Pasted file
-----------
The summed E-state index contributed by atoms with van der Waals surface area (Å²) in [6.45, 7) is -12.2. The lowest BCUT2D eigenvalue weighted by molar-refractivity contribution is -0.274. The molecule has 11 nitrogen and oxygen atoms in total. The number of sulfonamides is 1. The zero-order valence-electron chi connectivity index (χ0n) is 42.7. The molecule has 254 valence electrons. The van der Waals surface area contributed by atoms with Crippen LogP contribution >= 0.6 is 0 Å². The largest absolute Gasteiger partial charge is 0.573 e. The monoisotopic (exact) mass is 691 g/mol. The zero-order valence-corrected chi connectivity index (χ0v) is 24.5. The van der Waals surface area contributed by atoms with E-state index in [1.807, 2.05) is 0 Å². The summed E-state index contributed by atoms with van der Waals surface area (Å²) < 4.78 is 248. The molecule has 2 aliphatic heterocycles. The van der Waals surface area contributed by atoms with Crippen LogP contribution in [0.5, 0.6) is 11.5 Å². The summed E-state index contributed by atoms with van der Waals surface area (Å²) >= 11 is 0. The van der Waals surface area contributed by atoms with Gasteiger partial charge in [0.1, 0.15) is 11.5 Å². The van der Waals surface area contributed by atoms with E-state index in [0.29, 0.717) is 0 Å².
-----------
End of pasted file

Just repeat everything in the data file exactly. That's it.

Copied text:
The summed E-state index contributed by atoms with van der Waals surface area (Å²) in [6.45, 7) is -12.2. The lowest BCUT2D eigenvalue weighted by molar-refractivity contribution is -0.274. The molecule has 11 nitrogen and oxygen atoms in total. The number of sulfonamides is 1. The zero-order valence-electron chi connectivity index (χ0n) is 42.7. The molecule has 254 valence electrons. The van der Waals surface area contributed by atoms with Crippen LogP contribution >= 0.6 is 0 Å². The largest absolute Gasteiger partial charge is 0.573 e. The monoisotopic (exact) mass is 691 g/mol. The zero-order valence-corrected chi connectivity index (χ0v) is 24.5. The van der Waals surface area contributed by atoms with E-state index in [1.807, 2.05) is 0 Å². The summed E-state index contributed by atoms with van der Waals surface area (Å²) < 4.78 is 248. The molecule has 2 aliphatic heterocycles. The van der Waals surface area contributed by atoms with Crippen LogP contribution in [0.5, 0.6) is 11.5 Å². The summed E-state index contributed by atoms with van der Waals surface area (Å²) >= 11 is 0. The van der Waals surface area contributed by atoms with Gasteiger partial charge in [0.1, 0.15) is 11.5 Å². The van der Waals surface area contributed by atoms with E-state index in [0.29, 0.717) is 0 Å².